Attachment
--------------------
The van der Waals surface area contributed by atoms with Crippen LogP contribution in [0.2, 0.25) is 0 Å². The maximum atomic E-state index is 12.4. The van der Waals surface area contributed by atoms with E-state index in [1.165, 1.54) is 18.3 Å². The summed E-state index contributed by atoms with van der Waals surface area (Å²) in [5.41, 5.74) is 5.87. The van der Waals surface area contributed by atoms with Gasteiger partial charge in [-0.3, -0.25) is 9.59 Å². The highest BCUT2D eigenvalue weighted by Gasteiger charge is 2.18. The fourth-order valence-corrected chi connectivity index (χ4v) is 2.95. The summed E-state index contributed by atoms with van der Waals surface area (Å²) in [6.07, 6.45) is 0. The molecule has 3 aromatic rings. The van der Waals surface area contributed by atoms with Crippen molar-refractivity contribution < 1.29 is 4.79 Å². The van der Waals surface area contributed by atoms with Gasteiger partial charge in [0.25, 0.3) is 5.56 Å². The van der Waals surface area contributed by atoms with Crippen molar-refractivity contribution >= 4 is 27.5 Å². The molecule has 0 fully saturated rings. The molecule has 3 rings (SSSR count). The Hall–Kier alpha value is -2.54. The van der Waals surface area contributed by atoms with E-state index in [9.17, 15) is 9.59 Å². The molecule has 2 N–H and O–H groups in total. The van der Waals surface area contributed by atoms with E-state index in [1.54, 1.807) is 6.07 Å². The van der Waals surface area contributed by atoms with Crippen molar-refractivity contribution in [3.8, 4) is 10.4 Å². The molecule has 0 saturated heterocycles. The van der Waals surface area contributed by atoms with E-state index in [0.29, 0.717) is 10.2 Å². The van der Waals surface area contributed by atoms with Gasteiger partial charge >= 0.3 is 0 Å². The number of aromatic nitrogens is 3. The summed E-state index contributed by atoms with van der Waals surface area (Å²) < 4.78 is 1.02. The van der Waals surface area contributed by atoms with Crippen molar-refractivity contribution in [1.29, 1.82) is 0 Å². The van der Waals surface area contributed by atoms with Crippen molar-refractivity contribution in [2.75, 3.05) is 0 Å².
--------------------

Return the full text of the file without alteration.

The van der Waals surface area contributed by atoms with Crippen LogP contribution in [0.2, 0.25) is 0 Å². The maximum atomic E-state index is 12.4. The van der Waals surface area contributed by atoms with E-state index in [1.165, 1.54) is 18.3 Å². The summed E-state index contributed by atoms with van der Waals surface area (Å²) in [5.41, 5.74) is 5.87. The van der Waals surface area contributed by atoms with Gasteiger partial charge in [-0.3, -0.25) is 9.59 Å². The highest BCUT2D eigenvalue weighted by Gasteiger charge is 2.18. The fourth-order valence-corrected chi connectivity index (χ4v) is 2.95. The summed E-state index contributed by atoms with van der Waals surface area (Å²) in [6.07, 6.45) is 0. The molecule has 3 aromatic rings. The van der Waals surface area contributed by atoms with Crippen molar-refractivity contribution < 1.29 is 4.79 Å². The van der Waals surface area contributed by atoms with Gasteiger partial charge in [0.25, 0.3) is 5.56 Å². The van der Waals surface area contributed by atoms with Crippen molar-refractivity contribution >= 4 is 27.5 Å². The molecule has 0 fully saturated rings. The molecule has 3 rings (SSSR count). The Hall–Kier alpha value is -2.54. The van der Waals surface area contributed by atoms with E-state index in [9.17, 15) is 9.59 Å². The molecule has 2 N–H and O–H groups in total. The van der Waals surface area contributed by atoms with E-state index in [1.54, 1.807) is 6.07 Å². The van der Waals surface area contributed by atoms with Crippen molar-refractivity contribution in [3.8, 4) is 10.4 Å². The molecule has 0 saturated heterocycles. The van der Waals surface area contributed by atoms with E-state index in [0.29, 0.717) is 10.2 Å². The van der Waals surface area contributed by atoms with Gasteiger partial charge >= 0.3 is 0 Å². The number of aromatic nitrogens is 3. The summed E-state index contributed by atoms with van der Waals surface area (Å²) < 4.78 is 1.02. The van der Waals surface area contributed by atoms with Crippen molar-refractivity contribution in [1.29, 1.82) is 0 Å². The van der Waals surface area contributed by atoms with Crippen molar-refractivity contribution in [2.75, 3.05) is 0 Å².